So August in books… review copies galore !! One book that somebody else should have read first (sorry Mel) and one that was considered cheating for my Goodreads challenge for this year that I have set myself (oops).
August was a super busy month but still plenty of time for reading! Even if my bathroom has been taken over by so many Soap and Glory products…
Sapiens: A Brief History Of Humankind by Yuval Noah Harari
I’d heard a lot about this book and because my local library is so fantastic I managed to pick up a copy really quickly – the first thing that grabbed me was the title because I instantly drew comparison to A Brief History Of Time and wondered if in the future would there be a condensed version of this book – going by it’s popularity I think that is quite possible or indeed there is scope for a follow up.
Sapiens explores that 100,000 years ago at least six human species inhabited the earth but now as there is only one species left we must discover how and why our species succeeded in the battle for dominance by exploring the vast complexities of humankind with aspects like creation of cities, belief in gods and human rights to name a few. Drawing on insights from biology, anthropology, palaeontology and economics Dr Harari attempts to span the whole of history of humankind in one book which is ambitious but at times left this sapien sometimes scratching his own head, deciding that this really wasn’t the best thing to read at night and in desperate need of a good strong cup of tea.
The book is cleverly written with plenty of factual knowledge, but if you are not in the field of social and cultural anthropology it is a bit heavy going.
Circles Of Hell by Dante Alighieri
Mel and I took a trip to London a while back where I introduced her to Foyles, not only did she love it but was highly amused with the naming of the Foyalty card scheme. The Little Black Classics were a surprising and exciting discovery 80 books for Penguins 80th birthday with a price of each book just 80 pence! We’ve recently seen it on sale in it’s entirety and it’s a thing of real beauty. We did pick up a few but so far this is the only one that’s been read as our to-read piles are ever increasing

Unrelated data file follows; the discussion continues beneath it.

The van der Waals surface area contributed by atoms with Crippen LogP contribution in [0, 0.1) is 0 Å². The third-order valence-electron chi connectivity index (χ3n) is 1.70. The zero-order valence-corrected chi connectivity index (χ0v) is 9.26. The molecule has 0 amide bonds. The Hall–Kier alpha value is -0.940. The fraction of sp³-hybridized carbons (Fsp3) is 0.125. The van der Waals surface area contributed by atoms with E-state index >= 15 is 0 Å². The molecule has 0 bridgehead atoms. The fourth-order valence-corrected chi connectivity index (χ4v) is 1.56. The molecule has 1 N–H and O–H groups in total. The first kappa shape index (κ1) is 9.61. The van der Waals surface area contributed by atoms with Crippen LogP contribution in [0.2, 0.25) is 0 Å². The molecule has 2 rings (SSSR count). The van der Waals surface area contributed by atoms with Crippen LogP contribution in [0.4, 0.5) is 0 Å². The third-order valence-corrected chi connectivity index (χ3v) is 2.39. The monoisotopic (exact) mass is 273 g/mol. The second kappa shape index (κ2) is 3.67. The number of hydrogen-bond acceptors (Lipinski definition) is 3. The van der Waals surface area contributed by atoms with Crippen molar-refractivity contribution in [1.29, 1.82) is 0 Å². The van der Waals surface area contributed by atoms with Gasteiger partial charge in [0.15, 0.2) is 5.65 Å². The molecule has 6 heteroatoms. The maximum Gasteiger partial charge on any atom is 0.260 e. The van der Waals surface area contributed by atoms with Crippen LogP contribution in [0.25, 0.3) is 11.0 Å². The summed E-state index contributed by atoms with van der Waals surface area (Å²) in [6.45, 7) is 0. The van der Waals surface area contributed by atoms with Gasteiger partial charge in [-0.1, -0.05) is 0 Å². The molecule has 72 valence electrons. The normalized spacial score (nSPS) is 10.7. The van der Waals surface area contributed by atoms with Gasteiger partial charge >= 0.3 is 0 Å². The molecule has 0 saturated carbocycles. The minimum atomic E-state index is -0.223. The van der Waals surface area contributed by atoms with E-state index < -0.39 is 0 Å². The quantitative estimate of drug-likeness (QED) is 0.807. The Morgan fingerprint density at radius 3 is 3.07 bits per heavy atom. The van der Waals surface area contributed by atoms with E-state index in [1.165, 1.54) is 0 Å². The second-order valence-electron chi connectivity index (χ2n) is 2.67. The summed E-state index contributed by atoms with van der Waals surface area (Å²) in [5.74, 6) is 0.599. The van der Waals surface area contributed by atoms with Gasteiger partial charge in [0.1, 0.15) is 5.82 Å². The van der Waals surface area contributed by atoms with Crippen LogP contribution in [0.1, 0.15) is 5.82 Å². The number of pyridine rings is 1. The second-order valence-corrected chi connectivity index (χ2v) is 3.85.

At only 52 pages this was an incredible short read but has ten of the most terrifying sections of poetry from the 100 contained in The Divine Comedy. Circles Of Hell tells the tale of one who descends alive into a Christian punishment zone for sinners where torture is the only thing on the menu for the inmates in entraps – it’s been a long time since I have picked up any poetry and been even longer since I read Divine Comedy in full but just from reading this I felt the poetry still told a story rather than covey a mood.
A great little introduction to Dante and a great price too, I recommend it.
Strange Weather In Tokyo by Hiromi Kawakami translated by Alison Markin Powell (Review Copy)
I’ve made no secret in the past of my love for Japanese authors. Many of you may know by now that I’m huge fan of the work of Haruki Murakami. I came across this book in a summer to-read list and added straight into my list after reading the synopsis – so you can imagine my delight when this review copy landed on my doorstep.
I had posted about this previously in my post what’s been added to my bookshelves as of late where I raved about this book and said it could be my choice for 2015 – I loved everything about this book and even got goosebumps whilst reading it.
The story follows Tsukiko and her former Japanese high school teacher Sensei as they re-connect many years later and takes the reader on a journey of exploration as we follow the evolution of their new relationship through the seasons, from spring cherry blossom to autumnal mushrooms. It may sound wonderfully romantic the novel is tinged with sadness and gentle humour. I really enjoyed the essence of the story as I felt it flowed very well with a lovely nostalgic cultural feel and Kawakami’s descriptions of old fashioned inns, refined manners and food made you feel like you were part of the adventure.